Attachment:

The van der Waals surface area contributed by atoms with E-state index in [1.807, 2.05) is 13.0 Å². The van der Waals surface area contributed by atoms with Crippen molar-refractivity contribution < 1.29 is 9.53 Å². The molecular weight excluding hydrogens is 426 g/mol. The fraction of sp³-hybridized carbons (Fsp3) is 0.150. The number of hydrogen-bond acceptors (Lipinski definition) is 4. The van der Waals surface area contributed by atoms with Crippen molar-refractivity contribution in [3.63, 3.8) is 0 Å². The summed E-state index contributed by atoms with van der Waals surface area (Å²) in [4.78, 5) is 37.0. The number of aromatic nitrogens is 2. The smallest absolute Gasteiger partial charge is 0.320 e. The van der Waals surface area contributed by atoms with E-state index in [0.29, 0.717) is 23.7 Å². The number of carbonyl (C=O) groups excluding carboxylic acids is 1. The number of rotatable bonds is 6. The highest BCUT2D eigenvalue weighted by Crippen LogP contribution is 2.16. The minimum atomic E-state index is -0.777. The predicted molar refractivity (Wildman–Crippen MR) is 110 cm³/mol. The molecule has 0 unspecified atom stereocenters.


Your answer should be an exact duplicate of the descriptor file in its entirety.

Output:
The van der Waals surface area contributed by atoms with E-state index in [1.807, 2.05) is 13.0 Å². The van der Waals surface area contributed by atoms with Crippen molar-refractivity contribution < 1.29 is 9.53 Å². The molecular weight excluding hydrogens is 426 g/mol. The fraction of sp³-hybridized carbons (Fsp3) is 0.150. The number of hydrogen-bond acceptors (Lipinski definition) is 4. The van der Waals surface area contributed by atoms with Crippen molar-refractivity contribution in [3.63, 3.8) is 0 Å². The summed E-state index contributed by atoms with van der Waals surface area (Å²) in [4.78, 5) is 37.0. The number of aromatic nitrogens is 2. The smallest absolute Gasteiger partial charge is 0.320 e. The van der Waals surface area contributed by atoms with E-state index in [0.29, 0.717) is 23.7 Å². The number of carbonyl (C=O) groups excluding carboxylic acids is 1. The number of rotatable bonds is 6. The highest BCUT2D eigenvalue weighted by Crippen LogP contribution is 2.16. The minimum atomic E-state index is -0.777. The predicted molar refractivity (Wildman–Crippen MR) is 110 cm³/mol. The molecule has 0 unspecified atom stereocenters.